We Owe No Money, But We Are Brothers, Says Brazil to Paraguay Demands

Presidents Lugo and Lula The Brazilian government could anticipate payments to Paraguay for the energy from the shared huge Itaipu dam, which should help the Treasury of the weakened President Fernando Lugo. However Brazil would also like to see an end to Paraguay's intention of modifying the Itaipu dam accord, according to the Brazilian press quoting government sources.

Quoting unnamed Brazilian presidency and ruling coalition sources, daily O Estado de S. Paulo says that the proposal will be presented to President Lugo when he visits Brazil next May 7.

The initiative says the São Paulo newspaper is geared to advance payments on energy from Itaipu not consumed by Paraguay thus helping the Lugo administration finances, "short of cash" and politically debilitated following the "three paternity demands."

Itaipu in the heartland of South America is shared by Brazil and Paraguay and is the world's largest operational hydroelectric dam. Built in the seventies the original agreement can't be reviewed until 2023. Brazil picked the bill for the dam, but Paraguay makes regular payments from its non consumed share of power generated. The surplus 90% of Paraguay's power share is sold to Brazil.

But President Lugo made one of his electoral promises the review of the Itaipu treaty alleging the energy can only be sold to its huge neighbor and at prices dating back to the seventies. "We want a better deal" was the campaign motto but Brazil remains unmovable regarding such initiative.

Both countries have been negotiating some form of new deal because President Lugo decided on a self imposed timetable for a friendly understanding: next August. If not Paraguay could appeal to international justice courts or tribunals.

Paraguay argues that if its energy surplus was sold on the free market it could collect maybe eight to ten times what Brazil currently pays. Brazil says that it's a fair deal and the net payment is because Paraguay must cancel the Itaipu construction debt.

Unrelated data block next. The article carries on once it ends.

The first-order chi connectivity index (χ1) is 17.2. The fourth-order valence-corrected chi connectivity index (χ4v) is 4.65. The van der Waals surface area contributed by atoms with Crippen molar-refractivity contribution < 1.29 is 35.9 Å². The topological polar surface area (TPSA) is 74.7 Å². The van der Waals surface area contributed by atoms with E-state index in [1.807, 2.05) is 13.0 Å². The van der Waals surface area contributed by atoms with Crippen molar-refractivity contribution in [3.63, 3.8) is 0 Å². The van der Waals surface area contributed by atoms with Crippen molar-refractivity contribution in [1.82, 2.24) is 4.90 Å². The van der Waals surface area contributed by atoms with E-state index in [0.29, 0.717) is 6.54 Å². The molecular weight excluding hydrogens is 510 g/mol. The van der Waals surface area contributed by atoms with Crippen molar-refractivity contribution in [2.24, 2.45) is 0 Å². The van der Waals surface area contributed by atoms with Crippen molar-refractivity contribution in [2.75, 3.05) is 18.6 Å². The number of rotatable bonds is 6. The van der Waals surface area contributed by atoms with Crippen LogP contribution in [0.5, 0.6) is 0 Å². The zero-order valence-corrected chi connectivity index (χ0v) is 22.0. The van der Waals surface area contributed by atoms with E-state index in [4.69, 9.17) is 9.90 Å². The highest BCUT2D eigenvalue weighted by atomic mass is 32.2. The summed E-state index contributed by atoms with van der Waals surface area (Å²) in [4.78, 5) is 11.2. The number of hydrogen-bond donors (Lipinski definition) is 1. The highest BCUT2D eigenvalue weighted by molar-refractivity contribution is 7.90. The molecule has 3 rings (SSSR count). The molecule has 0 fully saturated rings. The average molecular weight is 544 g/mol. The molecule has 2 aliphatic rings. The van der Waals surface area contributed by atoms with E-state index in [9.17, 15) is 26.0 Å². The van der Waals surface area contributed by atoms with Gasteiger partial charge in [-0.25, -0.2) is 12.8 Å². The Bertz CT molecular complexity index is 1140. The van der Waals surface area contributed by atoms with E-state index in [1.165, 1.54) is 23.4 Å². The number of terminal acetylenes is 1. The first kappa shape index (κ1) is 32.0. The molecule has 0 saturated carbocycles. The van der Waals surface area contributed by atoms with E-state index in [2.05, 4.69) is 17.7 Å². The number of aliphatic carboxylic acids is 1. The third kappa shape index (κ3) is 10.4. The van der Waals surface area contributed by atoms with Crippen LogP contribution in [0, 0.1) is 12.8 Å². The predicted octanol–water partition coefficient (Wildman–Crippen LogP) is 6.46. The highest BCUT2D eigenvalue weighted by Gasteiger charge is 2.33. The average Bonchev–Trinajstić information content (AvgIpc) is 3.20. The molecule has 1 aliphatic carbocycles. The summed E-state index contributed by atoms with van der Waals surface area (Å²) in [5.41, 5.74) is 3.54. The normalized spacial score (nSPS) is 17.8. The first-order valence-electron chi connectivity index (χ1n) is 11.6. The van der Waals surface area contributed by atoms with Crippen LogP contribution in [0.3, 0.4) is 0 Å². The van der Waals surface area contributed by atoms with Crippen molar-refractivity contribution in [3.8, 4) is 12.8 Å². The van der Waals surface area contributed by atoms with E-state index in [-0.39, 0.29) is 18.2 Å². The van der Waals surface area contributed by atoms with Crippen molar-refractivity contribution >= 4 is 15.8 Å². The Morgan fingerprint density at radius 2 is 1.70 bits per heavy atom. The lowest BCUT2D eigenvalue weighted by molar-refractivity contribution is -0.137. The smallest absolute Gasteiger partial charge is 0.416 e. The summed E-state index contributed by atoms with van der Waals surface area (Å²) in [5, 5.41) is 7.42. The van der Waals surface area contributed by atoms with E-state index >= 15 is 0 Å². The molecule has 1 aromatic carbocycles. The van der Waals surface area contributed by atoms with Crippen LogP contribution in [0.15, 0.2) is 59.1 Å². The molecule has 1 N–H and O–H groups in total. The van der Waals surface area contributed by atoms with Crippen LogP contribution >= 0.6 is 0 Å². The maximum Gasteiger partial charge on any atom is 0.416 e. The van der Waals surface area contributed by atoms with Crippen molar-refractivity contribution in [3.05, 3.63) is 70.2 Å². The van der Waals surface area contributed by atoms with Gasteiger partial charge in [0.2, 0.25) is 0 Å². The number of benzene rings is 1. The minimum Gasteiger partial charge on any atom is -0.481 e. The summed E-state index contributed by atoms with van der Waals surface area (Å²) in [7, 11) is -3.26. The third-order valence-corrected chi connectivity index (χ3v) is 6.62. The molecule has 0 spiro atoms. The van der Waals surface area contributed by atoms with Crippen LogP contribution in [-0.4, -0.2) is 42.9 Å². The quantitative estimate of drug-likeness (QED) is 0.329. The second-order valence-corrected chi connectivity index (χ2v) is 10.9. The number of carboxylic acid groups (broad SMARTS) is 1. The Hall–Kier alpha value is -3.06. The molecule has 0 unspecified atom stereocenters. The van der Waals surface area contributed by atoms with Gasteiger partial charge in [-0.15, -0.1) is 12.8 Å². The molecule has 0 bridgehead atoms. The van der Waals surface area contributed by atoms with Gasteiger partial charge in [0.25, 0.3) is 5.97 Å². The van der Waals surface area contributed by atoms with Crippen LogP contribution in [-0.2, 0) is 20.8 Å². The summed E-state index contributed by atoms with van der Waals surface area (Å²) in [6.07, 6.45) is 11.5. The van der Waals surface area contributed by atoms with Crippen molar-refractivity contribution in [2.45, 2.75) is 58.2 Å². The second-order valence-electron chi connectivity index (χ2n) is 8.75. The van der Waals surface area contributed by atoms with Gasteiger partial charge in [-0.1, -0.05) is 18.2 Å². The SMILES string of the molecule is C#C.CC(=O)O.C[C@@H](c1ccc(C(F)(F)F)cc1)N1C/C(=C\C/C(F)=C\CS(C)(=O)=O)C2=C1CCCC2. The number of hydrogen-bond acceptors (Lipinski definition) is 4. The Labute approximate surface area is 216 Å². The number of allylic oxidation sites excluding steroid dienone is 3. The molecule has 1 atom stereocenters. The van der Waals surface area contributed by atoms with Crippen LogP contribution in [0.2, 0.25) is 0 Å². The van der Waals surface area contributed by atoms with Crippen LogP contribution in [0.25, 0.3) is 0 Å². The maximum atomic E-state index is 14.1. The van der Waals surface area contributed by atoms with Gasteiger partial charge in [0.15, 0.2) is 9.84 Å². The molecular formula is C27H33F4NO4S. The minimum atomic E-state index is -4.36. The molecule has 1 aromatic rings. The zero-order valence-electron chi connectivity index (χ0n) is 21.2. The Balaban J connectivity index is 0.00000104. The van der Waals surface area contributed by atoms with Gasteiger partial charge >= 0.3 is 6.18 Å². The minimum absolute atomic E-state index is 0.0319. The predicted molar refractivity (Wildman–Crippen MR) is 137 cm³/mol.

Speaking from Rio do Janeiro Mines and Energy minister Edison Lobão said another option under consideration by the Brazilian government would be to extend the Paraguayan payments timetable from 2023 to possibly 2040, which would make net installments more interesting for Paraguay.

"We could agree on smaller installments by extending the recoup period to 2030 or 2040, so both countries can receive higher royalties," said Lobão. He added President Lula had asked him to think about something to help Paraguay.

"President Lugo's claims are not fair: he says we owe him money and that is not the case. However since it's a brotherly country we are prepared to help them. I think we'll have something ready for when he meets President Lula da Silva," said Lobão.

Currently Paraguay is paid 130 million US dollars annually, a sum Paraguay would like increased to 1.2 billion US dollars based on current power rates.

Last January Brazil made a counteroffer which included several infrastructure public works and a billion US dollars in financing. Lugo rejected the proposal.

Lobão said that with the new proposal Paraguay could be receiving by 2010, double the current amount, which would be 260 million US dollars.



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